Long ago we quit lifting our heels
like the others—horse, dog, and tiger—
though we thrill to their speed
as they flee. Even the mouse
bearing the great weight of a nugget
of dog food is enviably graceful.
There is little spring to our walk,
we are so burdened with responsibility,
all of the disciplinary actions
that have fallen to us, the punishments,
the killings, and all with our feet
bound stiff in the skins of the conquered.
But sometimes, in the early hours,
we can feel what it must have been like
to be one of them, up on our toes,
stealing past doors where others are sleeping,
and suddenly able to see in the dark.
. . . . . . . . . . . . . .
So, again, not exclusively a dog poem, but I like musing on this concept, that we humans may bear some deep evolutionary connections to the animals we once were and thus unburden the way that we move.
Hope that you have a peaceful and joyful weekend ahead of you. Step lightly!
I’ve always enjoyed Mary Oliver’s poetry, and I’ve featured two of her dog-related poems on this blog. She consistently finds great joy in watching her dogs experience the world, and I love the reminder in her poems to slow down and simply observe your dog.
I was excited, then, when I heard some months ago that Oliver was coming out with a collection of poems that were just about dogs, hence, Dog Songs.
This is a sweet collection of poems about Oliver’s dogs, which are joined by these lovely line illustrations (example on the cover). I was, naturally, interested to see that one of her dogs (not sure which one) appeared to have been a German shepherd. Oliver has also had shy hounds and little curly-haired mixes.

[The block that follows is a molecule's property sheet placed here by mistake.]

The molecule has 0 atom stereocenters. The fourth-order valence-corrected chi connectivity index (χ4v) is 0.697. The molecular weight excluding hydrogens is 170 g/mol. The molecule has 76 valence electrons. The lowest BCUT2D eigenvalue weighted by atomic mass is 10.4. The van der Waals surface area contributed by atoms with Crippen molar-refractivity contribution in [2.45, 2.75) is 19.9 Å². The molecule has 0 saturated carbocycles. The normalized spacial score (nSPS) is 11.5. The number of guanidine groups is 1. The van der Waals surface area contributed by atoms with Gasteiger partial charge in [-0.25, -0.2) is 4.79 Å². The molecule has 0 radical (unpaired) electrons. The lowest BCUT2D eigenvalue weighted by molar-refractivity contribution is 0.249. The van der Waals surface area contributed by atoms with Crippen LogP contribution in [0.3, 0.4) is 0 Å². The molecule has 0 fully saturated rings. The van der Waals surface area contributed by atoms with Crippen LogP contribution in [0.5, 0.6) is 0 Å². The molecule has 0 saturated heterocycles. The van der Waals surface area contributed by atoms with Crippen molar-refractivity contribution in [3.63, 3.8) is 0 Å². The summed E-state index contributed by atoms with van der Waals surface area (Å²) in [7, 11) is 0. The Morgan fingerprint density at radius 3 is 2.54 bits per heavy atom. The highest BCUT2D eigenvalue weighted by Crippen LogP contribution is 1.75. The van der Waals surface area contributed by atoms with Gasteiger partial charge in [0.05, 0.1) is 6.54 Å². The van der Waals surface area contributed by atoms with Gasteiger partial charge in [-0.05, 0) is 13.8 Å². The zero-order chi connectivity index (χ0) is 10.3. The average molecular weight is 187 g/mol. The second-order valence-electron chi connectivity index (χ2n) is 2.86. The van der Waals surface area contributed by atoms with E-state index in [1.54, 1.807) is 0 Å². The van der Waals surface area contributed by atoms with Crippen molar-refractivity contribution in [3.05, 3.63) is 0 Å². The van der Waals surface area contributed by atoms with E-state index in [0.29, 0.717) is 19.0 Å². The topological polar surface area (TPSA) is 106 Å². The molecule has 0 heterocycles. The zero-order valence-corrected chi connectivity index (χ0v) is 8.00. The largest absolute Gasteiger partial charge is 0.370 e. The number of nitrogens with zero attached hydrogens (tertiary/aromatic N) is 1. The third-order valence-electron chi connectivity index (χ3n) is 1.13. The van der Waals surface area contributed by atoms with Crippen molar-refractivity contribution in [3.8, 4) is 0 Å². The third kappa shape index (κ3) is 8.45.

I’ll admit that I was expecting more “hard” poetry than this collection offered. The poems are very simple, and sometimes I found the sentiments rather predictable — but maybe that’s just because I, more than the average reader (but not you, because you’re willingly reading a dog blog!), live in a world that’s already awash with thoughts about dogs.
But Oliver is perceptive about the inherent nature of dogs. As in this thought, upon watching her dog scarf down his food:
Be prepared. A dog is adorable and noble. A dog is a true and loving friend. A dog is also a hedonist.
This poem, “Luke,” (paired with a drawing of a German shepherd) is representative of Oliver’s habit of enjoying dogs enjoy the world:
Luke By Mary Oliver
I had a dog
who loved flowers.
Briskly she went
through the fields,
for the honeysuckle
or the rose,
her dark head
and her wet nose
of every one
with its petals
with its fragrance
into the air
where the bees,
heavy with pollen,
not in the serious,
that we choose
this blossom or that blossom—
the way we praise or don’t praise—
the way we love
or don’t love—
but the way
we long to be—
in the heaven of earth—
that wild, that loving.
In short, Dog Songs is a sweet, enjoyable little volume, and it’d make a great gift for any dog lover.
Disclosure: I was NOT provided with a review copy of this book; I got it myself from the public library! I just like to write about dog books that I read.
My husband’s aunt is very literate and excellent, and she sent us this poem she found in her collections, by the (apparently crazy and controversial) New Zealand poet James K. Baxter.
When you give your dog a name as strange as “Pyrrha,” it is equally strange and wonderful to stumble upon a mention of that name–even if the context has positively nothing to do with your dog.
For what it’s worth, here’s a strange poem with our dog’s name on it.
Pyrrha By James K. Baxter
As kites rise up against the wind